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What is the Best Way to Purify Water? – Build Your Own Water Filter
Water is vital to all of us, especially pure drinking water. In the first world it isn’t something that we usually think about. You just turn on the tap and there it is, your drinking, bathing and washing water. There are adequate systems of water delivery that include reservoirs, water softeners, water purification methods, and tubing. But what if that system isn’t maintained correctly or breaks down for one reason or another? Many third world countries have those systems too, but the purity of the water cannot be trusted. Then you will want to know that your tap water is safe and how to purify water. In some places there aren’t these elaborate systems and people rely on lakes, rivers or wells for their drinking water. For those people, it is very important that they can trust the water they drink. That’s the reason why all of us should know a little about how to purify water, just in case.
Although some water purification methods are better suited to large scale endeavours, it is also good to know how to purify water on a small scale in emergency conditions, if the water source becomes contaminated. Sadly, over one billion people worldwide don’t have access to safe drinking water and for that reason, it is a major issue that has created much research and development around it. There are international standards of water purity, but most standards are set by individual governments. Sometimes these standards fall short. Remember, dehydration because of lack of clean drinking water is also a killer, not only the various waterborne diseases that it can carry.
Boiling: this is the oldest, tried and tested method. Bringing the water to boiling point for ten minutes or so, should get rid of almost all the harmful contaminants in the water. Those that are left rarely cause harm to humans. Of course, a percentage of the water is lost through steam evaporation. This method is fine if your water source is near, but may be costly in terms of fuel consumption, which may also be a scarce resource.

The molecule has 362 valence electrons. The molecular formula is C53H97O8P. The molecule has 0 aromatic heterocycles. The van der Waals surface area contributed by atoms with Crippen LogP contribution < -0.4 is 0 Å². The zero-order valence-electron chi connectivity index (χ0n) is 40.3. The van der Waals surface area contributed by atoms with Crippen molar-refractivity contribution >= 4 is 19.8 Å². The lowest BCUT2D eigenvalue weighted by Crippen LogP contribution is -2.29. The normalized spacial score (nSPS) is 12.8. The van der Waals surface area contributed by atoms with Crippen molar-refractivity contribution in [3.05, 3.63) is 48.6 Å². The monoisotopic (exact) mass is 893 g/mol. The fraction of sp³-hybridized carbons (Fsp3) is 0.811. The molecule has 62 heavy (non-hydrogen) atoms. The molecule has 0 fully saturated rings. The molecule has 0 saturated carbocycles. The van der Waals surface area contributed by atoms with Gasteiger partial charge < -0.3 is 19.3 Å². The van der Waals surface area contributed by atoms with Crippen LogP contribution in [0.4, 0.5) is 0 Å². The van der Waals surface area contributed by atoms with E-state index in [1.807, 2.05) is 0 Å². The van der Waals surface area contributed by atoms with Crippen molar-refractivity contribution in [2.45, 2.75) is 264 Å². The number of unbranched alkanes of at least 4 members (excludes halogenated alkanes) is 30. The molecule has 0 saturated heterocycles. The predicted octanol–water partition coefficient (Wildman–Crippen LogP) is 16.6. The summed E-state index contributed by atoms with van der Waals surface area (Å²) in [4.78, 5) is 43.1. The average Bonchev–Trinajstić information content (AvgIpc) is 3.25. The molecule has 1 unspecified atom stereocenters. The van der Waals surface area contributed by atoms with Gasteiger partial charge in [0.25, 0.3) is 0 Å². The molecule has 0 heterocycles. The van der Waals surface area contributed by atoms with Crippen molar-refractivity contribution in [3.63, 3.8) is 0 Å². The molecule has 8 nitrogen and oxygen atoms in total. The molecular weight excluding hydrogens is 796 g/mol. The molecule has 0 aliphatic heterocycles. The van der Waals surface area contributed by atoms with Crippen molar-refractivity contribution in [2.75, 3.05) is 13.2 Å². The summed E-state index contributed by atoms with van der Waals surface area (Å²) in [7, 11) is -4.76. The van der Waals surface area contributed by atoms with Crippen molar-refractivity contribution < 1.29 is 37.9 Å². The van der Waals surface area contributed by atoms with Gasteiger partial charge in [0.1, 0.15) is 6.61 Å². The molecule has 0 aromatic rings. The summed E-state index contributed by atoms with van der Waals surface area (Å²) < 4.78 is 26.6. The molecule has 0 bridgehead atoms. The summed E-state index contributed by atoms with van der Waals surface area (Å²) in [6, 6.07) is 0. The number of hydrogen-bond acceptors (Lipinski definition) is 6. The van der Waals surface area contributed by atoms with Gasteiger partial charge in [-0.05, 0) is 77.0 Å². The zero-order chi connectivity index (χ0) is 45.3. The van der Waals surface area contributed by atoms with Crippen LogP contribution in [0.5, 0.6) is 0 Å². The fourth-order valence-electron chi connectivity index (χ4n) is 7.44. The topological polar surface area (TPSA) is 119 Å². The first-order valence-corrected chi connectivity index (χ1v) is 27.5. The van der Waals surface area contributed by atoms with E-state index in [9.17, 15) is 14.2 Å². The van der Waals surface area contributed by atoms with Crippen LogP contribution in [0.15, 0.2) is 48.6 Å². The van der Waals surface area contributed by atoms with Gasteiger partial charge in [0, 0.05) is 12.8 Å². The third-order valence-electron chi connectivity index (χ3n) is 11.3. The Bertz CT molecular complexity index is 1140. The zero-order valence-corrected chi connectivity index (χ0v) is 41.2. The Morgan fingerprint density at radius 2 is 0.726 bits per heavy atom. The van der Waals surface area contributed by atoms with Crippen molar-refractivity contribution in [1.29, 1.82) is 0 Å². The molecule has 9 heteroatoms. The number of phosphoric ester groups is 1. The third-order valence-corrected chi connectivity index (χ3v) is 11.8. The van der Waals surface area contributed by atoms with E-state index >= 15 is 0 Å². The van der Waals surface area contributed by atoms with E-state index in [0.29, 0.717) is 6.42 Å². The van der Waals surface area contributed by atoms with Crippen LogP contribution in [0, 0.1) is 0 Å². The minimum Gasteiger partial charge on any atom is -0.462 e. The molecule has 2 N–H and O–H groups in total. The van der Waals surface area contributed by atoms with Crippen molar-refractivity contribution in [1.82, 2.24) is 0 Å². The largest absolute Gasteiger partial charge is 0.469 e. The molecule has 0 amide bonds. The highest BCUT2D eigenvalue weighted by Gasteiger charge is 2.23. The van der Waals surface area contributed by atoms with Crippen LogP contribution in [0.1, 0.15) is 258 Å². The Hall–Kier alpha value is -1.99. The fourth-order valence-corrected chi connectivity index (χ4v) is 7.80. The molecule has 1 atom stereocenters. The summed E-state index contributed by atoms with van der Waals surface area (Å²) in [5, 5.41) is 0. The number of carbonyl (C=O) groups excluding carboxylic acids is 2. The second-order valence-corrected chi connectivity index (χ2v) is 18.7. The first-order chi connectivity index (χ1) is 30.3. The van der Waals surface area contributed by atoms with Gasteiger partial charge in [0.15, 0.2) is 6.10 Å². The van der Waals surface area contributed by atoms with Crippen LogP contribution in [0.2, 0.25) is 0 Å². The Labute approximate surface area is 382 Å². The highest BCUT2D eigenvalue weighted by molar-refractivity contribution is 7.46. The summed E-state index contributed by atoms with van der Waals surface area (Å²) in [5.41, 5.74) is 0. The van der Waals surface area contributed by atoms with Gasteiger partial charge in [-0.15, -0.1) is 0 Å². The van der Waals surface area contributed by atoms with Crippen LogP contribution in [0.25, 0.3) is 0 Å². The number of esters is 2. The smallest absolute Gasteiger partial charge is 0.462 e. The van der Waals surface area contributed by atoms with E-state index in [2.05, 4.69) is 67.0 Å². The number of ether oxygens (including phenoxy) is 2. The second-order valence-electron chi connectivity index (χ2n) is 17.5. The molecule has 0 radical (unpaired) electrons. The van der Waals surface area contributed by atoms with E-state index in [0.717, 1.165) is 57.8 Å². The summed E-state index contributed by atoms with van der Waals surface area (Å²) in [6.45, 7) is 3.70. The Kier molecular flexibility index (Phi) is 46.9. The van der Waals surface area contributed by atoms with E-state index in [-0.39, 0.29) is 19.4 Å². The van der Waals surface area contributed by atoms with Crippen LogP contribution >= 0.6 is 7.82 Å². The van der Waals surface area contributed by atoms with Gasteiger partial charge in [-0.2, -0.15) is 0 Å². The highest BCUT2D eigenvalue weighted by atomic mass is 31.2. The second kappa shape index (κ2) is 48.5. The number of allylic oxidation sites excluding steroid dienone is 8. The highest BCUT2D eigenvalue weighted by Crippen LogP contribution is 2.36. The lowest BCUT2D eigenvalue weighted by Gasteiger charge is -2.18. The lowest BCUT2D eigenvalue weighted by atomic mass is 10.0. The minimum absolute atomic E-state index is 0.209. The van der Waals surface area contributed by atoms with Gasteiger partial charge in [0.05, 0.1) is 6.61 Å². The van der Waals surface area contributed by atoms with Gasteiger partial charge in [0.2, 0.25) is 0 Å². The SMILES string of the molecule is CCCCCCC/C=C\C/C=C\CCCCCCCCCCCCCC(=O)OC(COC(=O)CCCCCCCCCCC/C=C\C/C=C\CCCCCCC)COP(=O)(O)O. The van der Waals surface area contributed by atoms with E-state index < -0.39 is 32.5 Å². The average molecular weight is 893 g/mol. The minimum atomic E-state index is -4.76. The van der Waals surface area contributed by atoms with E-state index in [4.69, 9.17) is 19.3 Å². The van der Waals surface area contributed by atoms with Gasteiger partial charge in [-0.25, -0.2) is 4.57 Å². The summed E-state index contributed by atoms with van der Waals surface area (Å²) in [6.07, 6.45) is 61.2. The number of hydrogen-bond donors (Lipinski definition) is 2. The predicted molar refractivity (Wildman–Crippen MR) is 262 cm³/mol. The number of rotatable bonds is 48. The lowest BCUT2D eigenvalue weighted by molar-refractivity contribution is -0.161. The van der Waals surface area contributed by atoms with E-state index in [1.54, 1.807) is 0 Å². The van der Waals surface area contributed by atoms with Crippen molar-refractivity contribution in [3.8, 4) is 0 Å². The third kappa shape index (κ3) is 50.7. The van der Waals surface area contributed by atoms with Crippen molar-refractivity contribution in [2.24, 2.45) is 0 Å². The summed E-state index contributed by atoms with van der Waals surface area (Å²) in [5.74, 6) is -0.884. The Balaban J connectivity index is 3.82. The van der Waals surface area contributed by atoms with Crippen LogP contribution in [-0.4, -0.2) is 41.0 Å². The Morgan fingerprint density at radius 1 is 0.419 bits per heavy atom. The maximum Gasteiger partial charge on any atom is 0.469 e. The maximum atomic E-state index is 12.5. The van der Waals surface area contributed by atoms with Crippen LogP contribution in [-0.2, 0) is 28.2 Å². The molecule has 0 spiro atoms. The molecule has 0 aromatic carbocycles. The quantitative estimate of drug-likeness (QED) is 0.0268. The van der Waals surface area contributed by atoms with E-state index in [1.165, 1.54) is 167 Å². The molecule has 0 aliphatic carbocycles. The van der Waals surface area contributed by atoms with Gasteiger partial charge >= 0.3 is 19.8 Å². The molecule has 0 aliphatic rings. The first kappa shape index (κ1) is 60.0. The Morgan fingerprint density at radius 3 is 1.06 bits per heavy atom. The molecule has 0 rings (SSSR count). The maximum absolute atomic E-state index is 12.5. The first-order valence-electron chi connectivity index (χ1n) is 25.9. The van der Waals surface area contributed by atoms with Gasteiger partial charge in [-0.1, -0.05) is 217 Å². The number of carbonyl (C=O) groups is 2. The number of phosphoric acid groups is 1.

Distillation: another boiling method that turns the water into steam or vapour. The vapour is channeled into another cooler vessel and condenses, which makes it turn back into liquid again. Not a complete purifying method, but it is 99.9% safe. Again, it is heavy on heating fuel but you will get all the benefits of purified water.
Reverse Osmosis: this is used in large scale water purification. Water is forced under pressure through a specially built membrane. A good method for recycling used water. In theory, it is supposed to be the best method. If not maintained correctly, algae can accumulate on the membranes. Absolutely useless for small scale or a household method of purification.
Distillation: used in hot and arid countries with little rainfall or water sources. Turning salt water into fresh water. Another large scale undertaking, which means piped or bottled water becomes very expensive.
Iodine: iodine is a quick and easy way to purify. Easy to transport because it comes in tablet, solution or crystal form, great for household use or other small scale purifying. Strain out any visible particles beforehand, drop in a tablet or a few drops and wait. Any packet will come with instructions on quantities. Works better with warmer water. Wait 30/50 minutes or so, depending on the quantity of water, and it is safe to drink. Can have side effects for some people, such as headaches and nausea. Iodine can be stored up to 6 years.